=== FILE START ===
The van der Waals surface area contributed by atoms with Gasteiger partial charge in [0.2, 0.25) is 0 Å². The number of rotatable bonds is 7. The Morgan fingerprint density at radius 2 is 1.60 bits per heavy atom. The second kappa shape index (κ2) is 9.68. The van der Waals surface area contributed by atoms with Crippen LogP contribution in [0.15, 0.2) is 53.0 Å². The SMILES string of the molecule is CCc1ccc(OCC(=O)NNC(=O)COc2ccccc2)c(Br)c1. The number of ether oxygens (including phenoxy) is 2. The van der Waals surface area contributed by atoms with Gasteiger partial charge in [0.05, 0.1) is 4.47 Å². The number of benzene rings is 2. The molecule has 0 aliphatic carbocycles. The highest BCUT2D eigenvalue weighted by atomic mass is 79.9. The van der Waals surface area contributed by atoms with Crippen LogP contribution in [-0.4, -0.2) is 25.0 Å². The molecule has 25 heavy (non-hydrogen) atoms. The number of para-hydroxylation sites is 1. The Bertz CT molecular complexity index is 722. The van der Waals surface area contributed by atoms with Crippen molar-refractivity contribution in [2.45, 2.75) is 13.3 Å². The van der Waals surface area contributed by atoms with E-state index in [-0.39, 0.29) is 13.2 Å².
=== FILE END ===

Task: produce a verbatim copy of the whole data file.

The van der Waals surface area contributed by atoms with Gasteiger partial charge in [0.2, 0.25) is 0 Å². The number of rotatable bonds is 7. The Morgan fingerprint density at radius 2 is 1.60 bits per heavy atom. The second kappa shape index (κ2) is 9.68. The van der Waals surface area contributed by atoms with Crippen LogP contribution in [0.15, 0.2) is 53.0 Å². The SMILES string of the molecule is CCc1ccc(OCC(=O)NNC(=O)COc2ccccc2)c(Br)c1. The number of ether oxygens (including phenoxy) is 2. The van der Waals surface area contributed by atoms with Gasteiger partial charge in [0.05, 0.1) is 4.47 Å². The number of benzene rings is 2. The molecule has 0 aliphatic carbocycles. The highest BCUT2D eigenvalue weighted by atomic mass is 79.9. The van der Waals surface area contributed by atoms with Crippen LogP contribution in [-0.4, -0.2) is 25.0 Å². The molecule has 25 heavy (non-hydrogen) atoms. The number of para-hydroxylation sites is 1. The Bertz CT molecular complexity index is 722. The van der Waals surface area contributed by atoms with Crippen molar-refractivity contribution in [2.45, 2.75) is 13.3 Å². The van der Waals surface area contributed by atoms with E-state index in [-0.39, 0.29) is 13.2 Å².